No cruises till July at the earliest mean these tourist-targeted shops downtown will likely remain shuttered for months longer, March 20, 2020. (Michael S. Lockett | Juneau Empire)

No cruises till July at the earliest mean these tourist-targeted shops downtown will likely remain shuttered for months longer, March 20, 2020. (Michael S. Lockett | Juneau Empire)

Optimism and apprehension greet decision to ease open restaurants

A slow open could ease supply line strain and mitigate outbreak risk.

The governor’s announcement that restaurants will reopen — with some caveats — was greeted with extremely cautious optimism by restaurateurs around Juneau.

“There’s two sides of this coin for me,” said Venietia Santana, owner of V’s Cellar Door. “I want to protect my customers as much as we can. We’ve always gone above and beyond safety anyway. We want our customers to be as safe as possible.”

Guidance provided to the restaurant industry specifies that restaurants should go to no more than 25% of capability, that all tables should be spaced 10 feet apart and any diners at one should come from the same family or residence.

“We’re doing reservations only,” Santana said. “It’s a double-edged sword. I want my business to be open for dining, but I don’t want to endanger anyone.”

The soft open is a good way to handle slack logistical lines and staffing issues, in addition to keeping a handle on the spread of the coronavirus, said Wade Bryson, owner of the two Subway locations in Juneau and member of the Assembly of the City and Borough of Juneau.

“I think that they’re doing it in an appropriate, methodical fashion,” Bryson said in a phone interview. “What do you do if every restaurant turns back on at once? We’d run out of food. It’s a soft open. You can fix things, figure out what’s working and what’s not working. I’m very pleased to see a slow, small step.”

Santana said she and her staff will be meeting to figure out how to restructure the interior of the restaurant and to hash out their menu. While many items are still on offer, some things that rely on fast-spoiling ingredients, like soups or salads, may not be available.

“I love our community. I love living here. I want to make sure everyone’s safe,” Santana said. “We’ll only have around six tables. We’re doing reservations so I can time people appropriately. We’re only allowing households, or familial units. It allows us to be able to control the room. I want to give everyone enough time to stay spaced apart and enjoy their dinner.”

Law and order

While some may criticize the governor’s decision to reopen restaurants this early, Santana said she’s going to do her best to balance the safety of the community with the restaurant’s need to pay its employees and serve food.

“I’m taking a risk by opening my doors not only to the people but to the criticism,” Santana said. “My suggestion to everyone is stay within their comfort zone. If you don’t feel comfortable going out to dinner or lunch, don’t go out to dinner or lunch.”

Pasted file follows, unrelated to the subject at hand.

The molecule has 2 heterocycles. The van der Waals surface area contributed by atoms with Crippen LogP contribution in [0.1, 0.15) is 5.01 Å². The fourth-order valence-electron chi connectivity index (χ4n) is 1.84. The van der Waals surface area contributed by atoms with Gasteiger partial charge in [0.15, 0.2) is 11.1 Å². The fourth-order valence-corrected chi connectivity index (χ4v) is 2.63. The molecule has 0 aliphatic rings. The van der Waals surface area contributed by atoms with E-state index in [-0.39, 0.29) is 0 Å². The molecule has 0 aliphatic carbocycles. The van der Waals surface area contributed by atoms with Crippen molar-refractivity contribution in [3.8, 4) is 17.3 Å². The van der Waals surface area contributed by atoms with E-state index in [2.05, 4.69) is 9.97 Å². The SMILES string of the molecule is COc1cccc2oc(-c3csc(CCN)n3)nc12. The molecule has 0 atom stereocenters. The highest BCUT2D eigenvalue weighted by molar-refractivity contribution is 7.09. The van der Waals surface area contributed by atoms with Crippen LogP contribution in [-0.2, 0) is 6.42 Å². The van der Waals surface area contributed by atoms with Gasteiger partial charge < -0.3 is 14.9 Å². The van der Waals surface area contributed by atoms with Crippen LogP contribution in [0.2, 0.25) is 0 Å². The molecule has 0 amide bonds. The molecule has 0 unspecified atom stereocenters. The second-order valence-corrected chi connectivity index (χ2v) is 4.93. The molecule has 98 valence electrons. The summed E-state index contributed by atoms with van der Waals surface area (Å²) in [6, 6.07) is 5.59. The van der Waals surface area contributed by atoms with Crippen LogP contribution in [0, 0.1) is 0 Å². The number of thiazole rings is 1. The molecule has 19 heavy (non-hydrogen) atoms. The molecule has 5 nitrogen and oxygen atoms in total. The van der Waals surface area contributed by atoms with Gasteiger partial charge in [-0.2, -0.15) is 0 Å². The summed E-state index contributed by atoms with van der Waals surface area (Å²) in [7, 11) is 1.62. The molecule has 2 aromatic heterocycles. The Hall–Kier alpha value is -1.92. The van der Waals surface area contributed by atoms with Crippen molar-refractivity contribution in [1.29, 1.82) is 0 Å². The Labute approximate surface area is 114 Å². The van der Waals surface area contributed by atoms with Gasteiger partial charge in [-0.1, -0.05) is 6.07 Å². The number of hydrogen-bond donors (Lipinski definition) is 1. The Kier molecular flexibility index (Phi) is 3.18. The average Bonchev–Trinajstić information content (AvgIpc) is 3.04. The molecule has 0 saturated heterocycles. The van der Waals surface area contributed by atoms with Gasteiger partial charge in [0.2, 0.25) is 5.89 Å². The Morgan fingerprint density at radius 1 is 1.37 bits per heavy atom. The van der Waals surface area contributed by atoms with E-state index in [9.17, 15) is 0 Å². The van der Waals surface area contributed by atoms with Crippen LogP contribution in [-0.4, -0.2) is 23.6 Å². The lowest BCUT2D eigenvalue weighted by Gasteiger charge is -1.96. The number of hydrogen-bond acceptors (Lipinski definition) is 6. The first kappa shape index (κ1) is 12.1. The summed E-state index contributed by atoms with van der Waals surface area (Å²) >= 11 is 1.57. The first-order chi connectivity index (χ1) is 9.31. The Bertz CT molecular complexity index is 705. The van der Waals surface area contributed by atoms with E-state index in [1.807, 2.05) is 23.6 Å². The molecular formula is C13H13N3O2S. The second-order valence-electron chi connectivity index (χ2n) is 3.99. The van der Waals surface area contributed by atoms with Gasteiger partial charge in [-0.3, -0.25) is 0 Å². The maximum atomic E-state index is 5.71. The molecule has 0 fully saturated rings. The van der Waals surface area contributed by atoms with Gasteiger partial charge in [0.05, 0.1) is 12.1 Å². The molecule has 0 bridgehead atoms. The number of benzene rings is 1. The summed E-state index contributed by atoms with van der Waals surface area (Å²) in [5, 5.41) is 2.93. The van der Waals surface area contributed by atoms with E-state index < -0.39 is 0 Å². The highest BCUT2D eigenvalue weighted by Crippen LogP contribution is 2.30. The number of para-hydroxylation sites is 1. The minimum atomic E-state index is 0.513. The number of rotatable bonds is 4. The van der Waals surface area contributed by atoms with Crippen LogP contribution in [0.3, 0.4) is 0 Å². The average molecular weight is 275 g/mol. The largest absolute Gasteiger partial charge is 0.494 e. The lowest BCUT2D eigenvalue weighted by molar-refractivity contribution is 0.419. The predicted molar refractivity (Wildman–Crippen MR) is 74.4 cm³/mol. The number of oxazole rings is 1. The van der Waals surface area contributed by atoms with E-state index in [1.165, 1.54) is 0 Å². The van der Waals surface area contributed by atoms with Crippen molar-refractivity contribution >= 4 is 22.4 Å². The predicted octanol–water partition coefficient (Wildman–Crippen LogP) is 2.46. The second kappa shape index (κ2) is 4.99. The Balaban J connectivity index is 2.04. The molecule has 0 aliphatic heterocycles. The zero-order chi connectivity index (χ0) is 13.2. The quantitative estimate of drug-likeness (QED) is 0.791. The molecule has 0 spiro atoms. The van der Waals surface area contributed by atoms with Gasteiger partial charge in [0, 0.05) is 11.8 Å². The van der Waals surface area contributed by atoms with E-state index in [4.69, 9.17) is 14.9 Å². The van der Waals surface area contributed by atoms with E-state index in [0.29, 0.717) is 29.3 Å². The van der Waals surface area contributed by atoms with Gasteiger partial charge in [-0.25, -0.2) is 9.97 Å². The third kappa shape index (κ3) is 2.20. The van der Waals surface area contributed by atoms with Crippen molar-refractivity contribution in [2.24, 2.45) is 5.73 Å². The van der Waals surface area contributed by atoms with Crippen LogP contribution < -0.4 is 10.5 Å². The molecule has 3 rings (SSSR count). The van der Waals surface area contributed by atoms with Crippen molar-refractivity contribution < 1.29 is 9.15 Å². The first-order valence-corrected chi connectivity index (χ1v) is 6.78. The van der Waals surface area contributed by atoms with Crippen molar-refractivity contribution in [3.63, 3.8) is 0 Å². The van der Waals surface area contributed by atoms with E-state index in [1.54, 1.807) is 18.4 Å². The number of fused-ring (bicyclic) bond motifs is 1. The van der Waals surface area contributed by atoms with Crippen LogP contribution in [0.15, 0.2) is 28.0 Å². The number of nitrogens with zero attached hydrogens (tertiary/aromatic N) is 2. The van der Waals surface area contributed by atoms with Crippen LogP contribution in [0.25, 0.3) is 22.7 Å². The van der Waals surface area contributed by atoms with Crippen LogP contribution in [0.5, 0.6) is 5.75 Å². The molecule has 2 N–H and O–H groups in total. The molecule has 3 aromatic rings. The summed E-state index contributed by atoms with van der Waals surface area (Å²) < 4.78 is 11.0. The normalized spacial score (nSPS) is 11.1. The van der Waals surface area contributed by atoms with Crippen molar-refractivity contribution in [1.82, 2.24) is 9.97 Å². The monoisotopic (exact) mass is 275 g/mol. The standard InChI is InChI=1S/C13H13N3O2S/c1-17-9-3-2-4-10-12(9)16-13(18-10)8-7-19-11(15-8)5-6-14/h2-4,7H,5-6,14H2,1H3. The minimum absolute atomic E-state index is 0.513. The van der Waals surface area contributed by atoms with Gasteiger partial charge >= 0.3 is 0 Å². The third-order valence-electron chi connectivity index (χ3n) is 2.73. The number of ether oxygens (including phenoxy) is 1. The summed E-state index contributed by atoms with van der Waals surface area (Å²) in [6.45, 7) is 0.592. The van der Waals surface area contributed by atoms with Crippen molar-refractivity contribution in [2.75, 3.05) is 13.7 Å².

The Department of Environmental Conservation monitors restaurant health and cleanliness in Alaska, and is responsible in part for enforcing the regulations laid down by the government regarding best practices for preventing disease spread.

“Since the Governor’s Health Mandate No. 3 was issued, DEC has received seven complaints, within DEC’s authorities to regulate, of alleged non-compliance with the Governor’s Health Mandate,” said DEC public information officer Laura Achee in an email. “For each, DEC responded by speaking to the operator, and the operator voluntarily complied with the mandate with no further action needed.”

Achee said that while verbal warnings have been successful so far, the Alaska Attorney General is authorized to prosecute violations reported to them.

Still barred out

At least one bar owner was happy to see the restaurants easing open, but hopes that the government would give more warning before the bars were reopened as well.

“We want to be open, but at the same time, give us a little warning. It’s not easy to shut a business down with 24-hours notice. Most of us that don’t have food have been shut down for a month,” said Leeann Thomas the owner of the Triangle Club, in a phone interview. “More power to those restaurants that can do it and be safe and make money at 25% capacity.”

Reopening bars hasn’t been discussed yet, but Thomas said that it’d be difficult to do at a limited capacity. Measures allowing bars to sell alcohol out of doors have been called ineffectual and facile by some. But she remains optimistic that the soft opening is a positive step.

“I’m happy they’re starting to open things,” Thomas said. “I’d rather we do it slow speed and not have to shut back down.”

That sentiment was echoed by Santana, who said she’d rapidly revert to no dining inside if the situation called for it.

“(We’ll) stay safe and keep an eye on things,” Santana said. “If things go in the opposite direction, we’re going to go back to curbside and takeout. We don’t need a governor or a city to tell me that.”

• Contact reporter Michael S. Lockett at 757.621.1197 or

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